New York, August 7, 2008–The editor-in-chief of independent news Web site Ingushetiya has fled Russia and is seeking asylum in Europe, daily The Moscow Times reported today.
Ingushetiya‘s lawyer, Kaloy Akhilgov, told CPJ that Roza Malsagova left Russia two weeks ago being harassed, threatened, and beaten by Ingush authorities. She also faces criminal prosecution. Earlier this year, regional prosecutors opened several criminal cases against Malsagova, charging “incitement of ethnic hatred” and “distribution of extremist materials.”
“Through harassment and intimidation Russian authorities have succeeded in driving a leading independent journalist into exile,” CPJ Executive Director Joel Simon said. “President Dmitry Medvedev recently affirmed his commitment to civil liberties and freedom of speech. The persecution of Roza Malsagova suggests that much more must be done to uphold this commitment.”
Last fall, masked men came to Malsagova’s house in Nazran, beating and threatening her in front of her children, the lawyer said. Malsagova then moved to Moscow in November, and in January learned that prosecutors in Nazran had opened a criminal case against her on extremism charges. Akhilgov said he collected some eight summonses from Ingushetia’s prosecutors in Malsagova’s apartment in Moscow last week.
“She thought she would be safe in Moscow, but they kept threatening her over phone and e-mail,” Akhilgov said. Malsagova reportedly informed her colleagues of the threats but did not ask police to investigate them.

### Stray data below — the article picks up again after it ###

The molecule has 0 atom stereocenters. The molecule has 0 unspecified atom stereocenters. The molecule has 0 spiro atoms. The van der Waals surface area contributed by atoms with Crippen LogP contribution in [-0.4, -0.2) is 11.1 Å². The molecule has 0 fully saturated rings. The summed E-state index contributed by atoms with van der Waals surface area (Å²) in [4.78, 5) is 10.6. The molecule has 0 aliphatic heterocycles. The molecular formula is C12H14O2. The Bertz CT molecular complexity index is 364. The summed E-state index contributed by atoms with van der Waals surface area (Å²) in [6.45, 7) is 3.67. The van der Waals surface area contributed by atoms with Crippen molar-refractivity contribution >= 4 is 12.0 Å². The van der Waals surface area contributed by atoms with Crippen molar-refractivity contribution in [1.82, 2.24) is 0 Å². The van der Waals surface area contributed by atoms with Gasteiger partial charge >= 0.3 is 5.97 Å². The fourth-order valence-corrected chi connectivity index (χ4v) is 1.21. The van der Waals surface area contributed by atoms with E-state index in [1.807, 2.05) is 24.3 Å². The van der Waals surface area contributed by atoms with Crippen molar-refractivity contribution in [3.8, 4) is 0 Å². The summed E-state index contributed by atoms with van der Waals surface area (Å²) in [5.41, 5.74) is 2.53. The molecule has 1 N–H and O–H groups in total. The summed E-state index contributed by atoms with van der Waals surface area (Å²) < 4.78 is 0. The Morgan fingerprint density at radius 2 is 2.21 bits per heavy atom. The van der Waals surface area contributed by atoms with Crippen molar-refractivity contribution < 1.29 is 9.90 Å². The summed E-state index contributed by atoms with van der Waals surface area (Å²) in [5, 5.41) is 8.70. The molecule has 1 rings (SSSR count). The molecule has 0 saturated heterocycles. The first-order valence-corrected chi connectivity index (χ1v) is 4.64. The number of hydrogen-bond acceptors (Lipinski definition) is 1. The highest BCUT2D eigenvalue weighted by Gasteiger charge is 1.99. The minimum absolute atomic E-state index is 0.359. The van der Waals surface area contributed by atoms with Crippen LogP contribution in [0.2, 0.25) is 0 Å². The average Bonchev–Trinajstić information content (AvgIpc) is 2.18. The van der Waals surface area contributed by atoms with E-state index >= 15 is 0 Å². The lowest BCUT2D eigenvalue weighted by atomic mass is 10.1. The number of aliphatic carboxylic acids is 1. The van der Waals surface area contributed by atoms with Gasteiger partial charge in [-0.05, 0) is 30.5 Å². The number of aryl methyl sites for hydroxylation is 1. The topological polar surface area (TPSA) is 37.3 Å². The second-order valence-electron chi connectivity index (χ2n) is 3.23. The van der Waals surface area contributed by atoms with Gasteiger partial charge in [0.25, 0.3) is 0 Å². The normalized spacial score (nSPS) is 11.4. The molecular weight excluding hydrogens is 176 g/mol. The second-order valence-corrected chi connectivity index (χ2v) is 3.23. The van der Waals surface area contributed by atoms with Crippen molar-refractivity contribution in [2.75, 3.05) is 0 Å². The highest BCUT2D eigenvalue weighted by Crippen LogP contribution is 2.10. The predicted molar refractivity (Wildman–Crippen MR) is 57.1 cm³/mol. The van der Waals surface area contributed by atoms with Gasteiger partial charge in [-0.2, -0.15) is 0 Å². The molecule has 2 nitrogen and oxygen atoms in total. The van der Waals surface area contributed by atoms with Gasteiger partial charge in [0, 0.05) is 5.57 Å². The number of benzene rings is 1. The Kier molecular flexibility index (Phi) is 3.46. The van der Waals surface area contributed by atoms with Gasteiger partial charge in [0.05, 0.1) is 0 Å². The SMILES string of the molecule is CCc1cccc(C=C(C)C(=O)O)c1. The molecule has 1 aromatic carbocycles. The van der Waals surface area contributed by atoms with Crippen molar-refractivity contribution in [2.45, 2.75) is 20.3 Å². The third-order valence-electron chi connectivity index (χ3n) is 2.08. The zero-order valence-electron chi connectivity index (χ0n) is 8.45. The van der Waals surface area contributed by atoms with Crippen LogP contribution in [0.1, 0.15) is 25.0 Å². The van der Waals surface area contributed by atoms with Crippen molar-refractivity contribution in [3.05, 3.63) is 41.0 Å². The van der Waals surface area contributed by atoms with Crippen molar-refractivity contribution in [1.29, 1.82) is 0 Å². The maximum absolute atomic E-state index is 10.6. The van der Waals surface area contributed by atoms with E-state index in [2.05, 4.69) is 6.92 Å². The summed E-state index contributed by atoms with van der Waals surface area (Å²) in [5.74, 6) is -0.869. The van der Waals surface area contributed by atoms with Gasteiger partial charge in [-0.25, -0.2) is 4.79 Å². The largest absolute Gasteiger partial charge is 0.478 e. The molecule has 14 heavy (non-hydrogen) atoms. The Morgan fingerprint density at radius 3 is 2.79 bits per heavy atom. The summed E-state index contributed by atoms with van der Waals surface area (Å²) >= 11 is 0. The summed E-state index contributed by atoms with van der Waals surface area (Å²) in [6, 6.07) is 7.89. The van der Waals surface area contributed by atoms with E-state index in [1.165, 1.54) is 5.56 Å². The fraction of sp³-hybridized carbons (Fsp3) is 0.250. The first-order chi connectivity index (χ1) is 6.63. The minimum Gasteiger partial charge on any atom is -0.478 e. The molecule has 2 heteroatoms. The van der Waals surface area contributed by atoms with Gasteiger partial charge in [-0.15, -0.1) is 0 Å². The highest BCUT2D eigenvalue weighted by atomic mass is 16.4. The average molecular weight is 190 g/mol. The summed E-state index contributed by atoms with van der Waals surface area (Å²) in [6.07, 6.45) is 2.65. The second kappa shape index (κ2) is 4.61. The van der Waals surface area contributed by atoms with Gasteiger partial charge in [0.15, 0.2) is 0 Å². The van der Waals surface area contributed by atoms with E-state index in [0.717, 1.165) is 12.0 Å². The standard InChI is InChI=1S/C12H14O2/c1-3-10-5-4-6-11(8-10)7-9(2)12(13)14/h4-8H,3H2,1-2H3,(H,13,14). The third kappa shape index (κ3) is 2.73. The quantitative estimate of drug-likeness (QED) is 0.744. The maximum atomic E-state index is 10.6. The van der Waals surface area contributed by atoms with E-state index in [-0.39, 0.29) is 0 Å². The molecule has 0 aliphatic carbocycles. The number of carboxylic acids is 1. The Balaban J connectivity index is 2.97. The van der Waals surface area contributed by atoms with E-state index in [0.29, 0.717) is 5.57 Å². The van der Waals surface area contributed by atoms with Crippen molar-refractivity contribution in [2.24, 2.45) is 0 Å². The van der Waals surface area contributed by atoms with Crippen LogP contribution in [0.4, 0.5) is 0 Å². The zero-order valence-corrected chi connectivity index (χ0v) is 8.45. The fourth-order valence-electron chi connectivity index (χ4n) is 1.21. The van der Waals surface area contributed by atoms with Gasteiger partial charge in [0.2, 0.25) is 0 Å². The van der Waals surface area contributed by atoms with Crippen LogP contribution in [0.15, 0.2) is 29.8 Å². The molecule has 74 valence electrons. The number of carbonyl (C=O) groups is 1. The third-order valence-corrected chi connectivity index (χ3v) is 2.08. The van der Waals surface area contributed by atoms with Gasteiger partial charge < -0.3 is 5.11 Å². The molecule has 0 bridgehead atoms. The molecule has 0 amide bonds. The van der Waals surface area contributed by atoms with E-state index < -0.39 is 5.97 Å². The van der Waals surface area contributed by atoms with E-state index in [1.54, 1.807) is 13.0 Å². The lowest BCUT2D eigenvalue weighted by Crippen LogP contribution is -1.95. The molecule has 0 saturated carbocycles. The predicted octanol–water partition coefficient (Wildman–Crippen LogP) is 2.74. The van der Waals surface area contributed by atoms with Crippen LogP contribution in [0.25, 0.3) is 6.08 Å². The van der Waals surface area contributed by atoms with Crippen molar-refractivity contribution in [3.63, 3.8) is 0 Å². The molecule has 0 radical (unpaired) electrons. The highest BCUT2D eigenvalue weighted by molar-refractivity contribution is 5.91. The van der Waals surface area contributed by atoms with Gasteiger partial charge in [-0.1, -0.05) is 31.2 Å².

Ingushetiya is the sole daily media outlet critical of regional President Murat Zyazikov. The Web site has covered the disappearances of local residents, corruption, unemployment, and anti-government protests. It has also called for Zyazikov’s resignation.
Regional authorities have been shuttling the extremism lawsuit against Ingushetiya between four different Russian courts, starting in February. In June, Kuntsevo District Court in Moscow ordered the closure of the Web site, alleging it contained extremist content in a series of articles, Ingushetiya‘s defense lawyer Musa Pliyev told CPJ. The Moscow City Court will review Ingushetiya‘s appeal on August 12.
Independent journalists have faced constant harassment in Ingushetia, CPJ research has found. In January, police in the Nazran rounded up nine journalists and two human rights defenders and detained them at the local police headquarters for several hours, preventing them from reporting on an opposition protest. Two of the journalists were badly beaten. Three months earlier, three Moscow-based REN-TV channel correspondents and a human rights activist were kidnapped by a group of about 15 camouflaged men from a hotel in Nazran and taken close to the border with Chechnya, where they were severely beaten.
In a more recent case, Zurab Tsechoyev, the editor of human rights Web site Mashr, was abducted from his home by about 50 camouflaged men, taken to the local federal security service headquarters in the regional capital, Magas, where he was severely beaten and threatened. Tsechoyev was hospitalized with a broken leg and kidney injuries.